Nimbus Data Launches Big-Scale, Low-Power Solid State Storage System

Nimbus Data Systems, which claims its storage systems are ostensibly intelligent enough to think for themselves, has launched what it says is the industry’s first fully redundant, multiprotocol solid-state storage array.

The new E-Class Flash Memory System, loaded exclusively with enterprise-grade NAND flash, features complete redundancy and no single point of failure, Nimbus founder and CEO Tom Isakovich told eWEEK.

Biggest NAND array

“This is the most scalable and highest-density solid-state storage system yet engineered,” Isakovich said. “It has more than three times the density of standard 15K RPM [hard] disk arrays.”

An E-Class system supports up to 500TB of capacity in one logical pool while consuming as little as five watts of electricity per terabyte, Isakovich said.

Since it has no single point of failure, Nimbus’ E-Class is ticketed for high-intensity applications such as enterprise-wide server virtualisation, Web infrastructure, database clusters, virtual desktop infrastructure (VDI) and high-performance computing.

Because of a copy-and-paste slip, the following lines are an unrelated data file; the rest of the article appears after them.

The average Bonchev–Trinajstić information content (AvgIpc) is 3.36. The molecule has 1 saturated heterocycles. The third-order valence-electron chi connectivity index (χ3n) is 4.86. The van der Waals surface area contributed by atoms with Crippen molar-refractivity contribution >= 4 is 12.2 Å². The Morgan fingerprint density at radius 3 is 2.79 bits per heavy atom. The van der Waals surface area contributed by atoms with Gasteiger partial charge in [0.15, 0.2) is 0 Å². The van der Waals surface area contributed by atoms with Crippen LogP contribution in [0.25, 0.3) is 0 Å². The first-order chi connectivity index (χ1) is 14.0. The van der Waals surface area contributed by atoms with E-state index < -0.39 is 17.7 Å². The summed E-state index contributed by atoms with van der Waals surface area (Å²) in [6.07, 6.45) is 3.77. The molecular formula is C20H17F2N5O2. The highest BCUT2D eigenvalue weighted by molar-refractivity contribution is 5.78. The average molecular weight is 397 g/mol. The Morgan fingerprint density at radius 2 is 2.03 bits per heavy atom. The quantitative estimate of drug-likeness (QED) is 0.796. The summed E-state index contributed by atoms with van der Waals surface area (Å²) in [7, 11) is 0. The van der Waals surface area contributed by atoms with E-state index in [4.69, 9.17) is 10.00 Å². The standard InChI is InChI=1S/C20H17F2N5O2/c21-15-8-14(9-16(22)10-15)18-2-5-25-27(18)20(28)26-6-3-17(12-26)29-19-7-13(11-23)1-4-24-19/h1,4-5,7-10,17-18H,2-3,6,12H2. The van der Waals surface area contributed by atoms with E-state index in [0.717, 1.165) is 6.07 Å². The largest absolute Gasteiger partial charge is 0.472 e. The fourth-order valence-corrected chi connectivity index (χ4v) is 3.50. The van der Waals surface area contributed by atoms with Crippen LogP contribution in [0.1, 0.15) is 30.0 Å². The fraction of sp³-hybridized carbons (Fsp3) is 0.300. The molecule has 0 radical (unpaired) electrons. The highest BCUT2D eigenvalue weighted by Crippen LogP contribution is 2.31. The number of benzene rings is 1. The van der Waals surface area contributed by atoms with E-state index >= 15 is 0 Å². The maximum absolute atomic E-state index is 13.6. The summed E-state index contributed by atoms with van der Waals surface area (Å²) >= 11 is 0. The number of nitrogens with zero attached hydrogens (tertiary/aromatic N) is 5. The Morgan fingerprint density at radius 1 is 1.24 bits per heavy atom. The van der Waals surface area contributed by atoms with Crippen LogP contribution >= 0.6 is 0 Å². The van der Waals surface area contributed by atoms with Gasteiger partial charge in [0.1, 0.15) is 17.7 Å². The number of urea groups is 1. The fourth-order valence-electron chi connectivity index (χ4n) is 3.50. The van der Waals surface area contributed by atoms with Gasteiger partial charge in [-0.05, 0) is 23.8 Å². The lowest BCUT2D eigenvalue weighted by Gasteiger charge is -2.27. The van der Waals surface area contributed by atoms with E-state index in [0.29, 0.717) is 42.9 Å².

The E-Class platform consists of a pair of redundant controllers and up to 24 solid-state storage enclosures, Isakovich said. Each controller can support up to four active-active I/O modules, including the connectivity choices of 10 Gigabit Ethernet, Fibre Channel or InfiniBand.

The Nimbus Halo storage operating system is a unified SAN and NAS software stack currently in operation at about 200 customer installations. It automatically detects controller and path failures to provide no disruptive failover, Isakovich said. The system supports online software updates and online capacity expansion.

Using RAID protection and hot-swappable NAND flash, power and cooling modules, components can be replaced without needing to take the system down.

The Nimbus E-Class is available now, with a 10TB dual-controller configuration priced at $149,995 (£95,205). The full Halo storage operating system is included in the system price.

Chris Preimesberger

Editor of eWEEK and repository of knowledge on storage, amongst other things

View Comments

  • It sounds as if Nimbus is aiming at big data if they want to use cooling costs to market this flash array. Flash storage is more expensive than disk, so it will be interesting to see if they can balance each other out for users.

    Sarah
    Mosaic Technology
    http://www.mosaictec.com

    • Thanks for the comment Sarah. You are correct in that with most cases flash is a lot more expensive than disk. We have changed that with a pricing model that is straight forward and actually cost comparative to 15k disk based systems at $10GB raw. Having the complete software and hardware feature set found in these high end disk based systems is key as well. We always hear a lot about the performance gains from this great technology. The efficiency gains are tremendous as well and Nimbus' focus is in the efficiency piece as much as performance.

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